How Blockchain-Powered Platforms Promote Financial Inclusion in Developed Countries
Blockchain-powered networks contribute to improving financial inclusion in developing countries.
Achieving financial inclusion or inclusive financing has been a daunting task in major parts of the world. The World Bank Group, the International Telecommunication Union (ITU) and the Committee on Payments and Market Infrastructures (CPMI), with support from the Bill & Melinda Gates Foundation, recently launched a program that will accelerate digital financial inclusion in developing countries.
The three model countries selected for the program are China, Egypt and Mexico.
They will receive assistance that will contribute to improving legal and regulatory frameworks, financial markets and ICT infrastructure for financial access and inclusion. Improvement will also be made to their financial product design, financial literacy and awareness, diversified access points and large-volume recurring payment streams.
Mobile money vs. Blockchain
The idea is to create e-finance access for the “estimated two bln adults who are still without access to a bank account” of which “1.6 bln of them have access to a mobile phone.”
However, while these organizations look mainly to mobile money as a game changer for people with limited income by creating an open platform for digital financial services stakeholders such as telecom regulators, financial services regulators, digital financial services providers, payment platform providers, mobile network operators, international organizations and industry forums.
Alternative to Alibaba
Monetha, for example, holds an argument that merchants in poor countries can be provided with an efficient payments processor so they can build an online reputation.
It can enable an African merchant who is selling great goods to build a reputation online without giving away a lot of his revenue to marketplaces like Amazon, Alibaba or others.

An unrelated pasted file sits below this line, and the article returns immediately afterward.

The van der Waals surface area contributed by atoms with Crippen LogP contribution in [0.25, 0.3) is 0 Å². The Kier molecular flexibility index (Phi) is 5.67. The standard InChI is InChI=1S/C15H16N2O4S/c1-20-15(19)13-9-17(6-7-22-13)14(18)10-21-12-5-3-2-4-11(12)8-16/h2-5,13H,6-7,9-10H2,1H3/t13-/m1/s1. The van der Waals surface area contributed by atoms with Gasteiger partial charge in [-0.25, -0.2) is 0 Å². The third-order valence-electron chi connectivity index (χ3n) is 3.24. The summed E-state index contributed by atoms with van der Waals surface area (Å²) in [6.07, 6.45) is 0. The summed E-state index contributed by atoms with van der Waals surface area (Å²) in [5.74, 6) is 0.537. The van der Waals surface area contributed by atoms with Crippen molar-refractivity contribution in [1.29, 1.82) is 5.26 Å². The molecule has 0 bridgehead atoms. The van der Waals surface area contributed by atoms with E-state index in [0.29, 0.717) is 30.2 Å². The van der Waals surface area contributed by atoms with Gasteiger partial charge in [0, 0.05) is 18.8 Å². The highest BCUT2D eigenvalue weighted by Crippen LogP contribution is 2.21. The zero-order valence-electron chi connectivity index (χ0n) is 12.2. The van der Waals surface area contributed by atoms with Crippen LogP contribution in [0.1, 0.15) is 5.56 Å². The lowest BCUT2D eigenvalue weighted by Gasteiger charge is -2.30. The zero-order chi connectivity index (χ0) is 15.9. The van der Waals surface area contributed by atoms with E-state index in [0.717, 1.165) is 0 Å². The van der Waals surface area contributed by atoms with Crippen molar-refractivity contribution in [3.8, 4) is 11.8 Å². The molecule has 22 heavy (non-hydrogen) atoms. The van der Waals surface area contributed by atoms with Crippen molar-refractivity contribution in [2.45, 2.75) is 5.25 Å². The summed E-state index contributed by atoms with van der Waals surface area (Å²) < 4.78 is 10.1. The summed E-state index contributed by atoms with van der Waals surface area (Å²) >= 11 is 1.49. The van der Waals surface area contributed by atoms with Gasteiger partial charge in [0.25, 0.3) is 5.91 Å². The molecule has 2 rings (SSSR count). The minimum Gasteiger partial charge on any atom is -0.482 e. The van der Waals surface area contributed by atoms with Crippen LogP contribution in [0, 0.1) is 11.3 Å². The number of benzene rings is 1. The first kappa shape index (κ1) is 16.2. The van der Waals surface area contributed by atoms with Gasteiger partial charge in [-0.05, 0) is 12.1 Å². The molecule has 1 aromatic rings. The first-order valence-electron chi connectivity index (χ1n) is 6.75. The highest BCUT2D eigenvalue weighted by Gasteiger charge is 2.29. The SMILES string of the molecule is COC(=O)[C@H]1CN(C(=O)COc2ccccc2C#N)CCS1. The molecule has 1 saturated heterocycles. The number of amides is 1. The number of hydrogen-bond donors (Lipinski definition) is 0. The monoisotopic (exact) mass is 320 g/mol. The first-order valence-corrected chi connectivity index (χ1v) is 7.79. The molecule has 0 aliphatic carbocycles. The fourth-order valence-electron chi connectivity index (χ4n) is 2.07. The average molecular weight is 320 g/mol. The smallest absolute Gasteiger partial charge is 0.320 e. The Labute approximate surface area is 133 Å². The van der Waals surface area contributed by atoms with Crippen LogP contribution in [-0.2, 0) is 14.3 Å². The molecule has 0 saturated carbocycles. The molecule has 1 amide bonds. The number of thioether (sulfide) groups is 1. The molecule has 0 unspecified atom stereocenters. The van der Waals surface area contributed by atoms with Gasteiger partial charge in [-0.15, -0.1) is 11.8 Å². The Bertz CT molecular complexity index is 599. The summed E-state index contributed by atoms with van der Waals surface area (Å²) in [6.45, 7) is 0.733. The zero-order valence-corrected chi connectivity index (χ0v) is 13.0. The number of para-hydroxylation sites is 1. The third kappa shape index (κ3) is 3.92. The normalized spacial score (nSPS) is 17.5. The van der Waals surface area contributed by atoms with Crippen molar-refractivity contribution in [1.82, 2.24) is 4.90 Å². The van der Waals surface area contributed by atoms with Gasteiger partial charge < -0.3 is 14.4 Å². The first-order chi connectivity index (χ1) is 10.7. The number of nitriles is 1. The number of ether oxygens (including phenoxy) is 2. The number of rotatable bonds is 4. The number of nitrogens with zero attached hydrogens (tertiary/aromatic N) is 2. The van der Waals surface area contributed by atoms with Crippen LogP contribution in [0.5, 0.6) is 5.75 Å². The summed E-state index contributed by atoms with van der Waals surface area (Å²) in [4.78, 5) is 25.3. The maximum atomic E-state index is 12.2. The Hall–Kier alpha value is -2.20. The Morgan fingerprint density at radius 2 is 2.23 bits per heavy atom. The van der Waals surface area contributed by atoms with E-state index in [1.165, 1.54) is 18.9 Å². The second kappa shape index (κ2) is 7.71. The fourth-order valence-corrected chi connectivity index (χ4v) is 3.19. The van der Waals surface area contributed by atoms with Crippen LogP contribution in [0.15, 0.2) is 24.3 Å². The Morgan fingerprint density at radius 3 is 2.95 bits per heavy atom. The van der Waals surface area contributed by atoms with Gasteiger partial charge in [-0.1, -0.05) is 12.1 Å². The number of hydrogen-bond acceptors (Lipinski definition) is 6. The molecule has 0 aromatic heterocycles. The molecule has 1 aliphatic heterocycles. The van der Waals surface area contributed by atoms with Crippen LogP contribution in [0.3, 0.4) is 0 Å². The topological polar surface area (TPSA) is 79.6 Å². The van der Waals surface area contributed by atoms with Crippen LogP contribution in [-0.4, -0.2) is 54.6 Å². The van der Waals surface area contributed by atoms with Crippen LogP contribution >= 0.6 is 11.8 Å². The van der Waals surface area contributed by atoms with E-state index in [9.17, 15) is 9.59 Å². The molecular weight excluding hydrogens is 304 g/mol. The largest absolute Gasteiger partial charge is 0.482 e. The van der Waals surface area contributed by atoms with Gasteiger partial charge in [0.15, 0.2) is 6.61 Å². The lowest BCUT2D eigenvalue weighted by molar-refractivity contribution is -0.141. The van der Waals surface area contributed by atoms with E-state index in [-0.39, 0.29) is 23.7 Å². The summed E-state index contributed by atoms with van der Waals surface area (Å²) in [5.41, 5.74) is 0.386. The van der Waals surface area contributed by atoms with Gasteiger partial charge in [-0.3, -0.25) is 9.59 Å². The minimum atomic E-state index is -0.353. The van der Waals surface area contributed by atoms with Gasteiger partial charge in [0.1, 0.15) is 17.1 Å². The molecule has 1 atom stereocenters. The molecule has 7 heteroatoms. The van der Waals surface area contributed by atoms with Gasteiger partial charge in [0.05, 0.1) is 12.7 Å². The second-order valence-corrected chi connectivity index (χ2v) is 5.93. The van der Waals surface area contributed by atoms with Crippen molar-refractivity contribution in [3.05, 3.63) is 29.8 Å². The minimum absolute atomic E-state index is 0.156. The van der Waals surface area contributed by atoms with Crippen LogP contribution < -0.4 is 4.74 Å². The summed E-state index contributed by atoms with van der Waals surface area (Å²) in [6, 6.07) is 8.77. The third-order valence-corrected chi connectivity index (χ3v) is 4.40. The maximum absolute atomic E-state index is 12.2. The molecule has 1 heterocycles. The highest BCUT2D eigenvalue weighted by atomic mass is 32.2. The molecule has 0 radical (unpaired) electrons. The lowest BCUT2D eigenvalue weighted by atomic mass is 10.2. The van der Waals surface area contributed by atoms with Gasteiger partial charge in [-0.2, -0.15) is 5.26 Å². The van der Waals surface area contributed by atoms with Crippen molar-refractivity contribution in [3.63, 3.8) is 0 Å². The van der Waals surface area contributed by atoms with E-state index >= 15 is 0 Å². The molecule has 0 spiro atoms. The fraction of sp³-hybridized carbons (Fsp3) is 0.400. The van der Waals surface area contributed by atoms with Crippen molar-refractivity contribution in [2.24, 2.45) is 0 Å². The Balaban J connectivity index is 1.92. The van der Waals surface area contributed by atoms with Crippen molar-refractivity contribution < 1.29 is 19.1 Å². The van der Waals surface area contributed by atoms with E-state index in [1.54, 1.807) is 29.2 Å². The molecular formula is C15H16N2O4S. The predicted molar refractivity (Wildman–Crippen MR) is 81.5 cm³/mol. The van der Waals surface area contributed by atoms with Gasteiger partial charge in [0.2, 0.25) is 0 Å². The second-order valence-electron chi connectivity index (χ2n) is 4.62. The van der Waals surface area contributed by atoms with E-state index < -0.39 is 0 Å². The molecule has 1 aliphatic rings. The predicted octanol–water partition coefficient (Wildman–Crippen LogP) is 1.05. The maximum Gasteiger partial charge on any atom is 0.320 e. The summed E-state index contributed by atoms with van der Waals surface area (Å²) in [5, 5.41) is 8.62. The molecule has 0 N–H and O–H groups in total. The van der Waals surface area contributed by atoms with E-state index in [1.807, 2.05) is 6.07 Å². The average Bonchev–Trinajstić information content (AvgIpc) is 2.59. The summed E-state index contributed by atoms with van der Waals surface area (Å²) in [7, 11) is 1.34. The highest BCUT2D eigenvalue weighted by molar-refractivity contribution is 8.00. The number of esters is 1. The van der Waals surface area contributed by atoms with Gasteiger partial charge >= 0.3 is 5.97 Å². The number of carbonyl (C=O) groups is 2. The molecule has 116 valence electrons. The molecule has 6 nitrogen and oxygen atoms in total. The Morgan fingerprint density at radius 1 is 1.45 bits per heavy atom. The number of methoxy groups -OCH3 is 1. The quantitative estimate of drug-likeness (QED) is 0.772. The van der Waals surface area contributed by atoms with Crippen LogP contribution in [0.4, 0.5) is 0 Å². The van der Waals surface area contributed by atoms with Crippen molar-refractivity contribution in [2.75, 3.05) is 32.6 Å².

It’s Co-Founder, Justas Pikelis, maintains that the Blockchain-based payment solution will afford a small/medium sized merchant in Africa trying to sell goods to the global world. For example, an alternative to “Alibaba” or other centralized marketplaces while still being trusted at the same time.
“Moreover, if you decide to start selling goods on “Amazon,” there is no way you can transfer the trust that you have built on “Alibaba.” With Monetha, this small/medium merchant will not only be able to accept payments with Monetha payment processor but also build his universal trust rating while paying only a fraction of a cost compared with centralized marketplaces and existing payment processors. This helps to level out the competitive landscape and let the merchant have a good reputation whether you would be a merchant from New York or Nairobi,” Pikelis says via email.
With its ICO slated for later this month, the Monetha platform lets an African merchant who has built his reputation on Alibaba over a five-year period, and has collected more than 10,000 reviews with a great rating, to export his rating to another marketplace in the event of any unfavourable situation like the “race to the bottom” (in which whoever provides the lowest price wins). By so doing, the merchant won’t have to do the five-year work all over again but will rather continue to sell and maintain his reputation without any recourse to disrupt his earning flow.
“This is the tool that will help African merchants sell the goods that they are well-known for: jewelry, art pieces, precious stones etc. while having a reputation online and attracting a global market,” Pikelis adds.
Monetha recently brought on board a former PayPal executive, Eric Duprat, to its team alongside Robertas Visinskis who managed the Mysterium Network’s ICO which raised 15 mln in under 45 minutes.
Another Blockchain-powered platform working to tear down barriers to making simple financial transactions for people who have not been offered services by traditional financial players is Humaniq. The platform last month launched its financial inclusion Android based mobile application that uses biometric technology and the Ethereum Blockchain as part of the roll out defined by its white paper and a global campaign targeting pilot countries.
Its executive team explains that the app works in a way to target a segment of emerging markets that has two bln individuals who cannot access the current financial systems.
With a series of pilots starting in Ghana and expanding to other parts of West Africa, the Humaniq LITE app will start by offering unbanked persons in, let's say Ghana, with mobile payments, a chat functionality and a wallet that will offer HMQ token with local fiat geolocation.
Its main features include bio identification, chat system, contacts (referral) system and a wallet system. It allows a user to send funds and to request funds in by selecting a user from the contact book, by scanning a QR code or by entering a phone number.
The Humaniq app offers a simple interface with little text and the option of voice control so that it is widely accessible even by people who cannot read and write. It requires a 10MB download, conscious that data for smartphones can cost at least a third of a minimum monthly wage in emergent countries.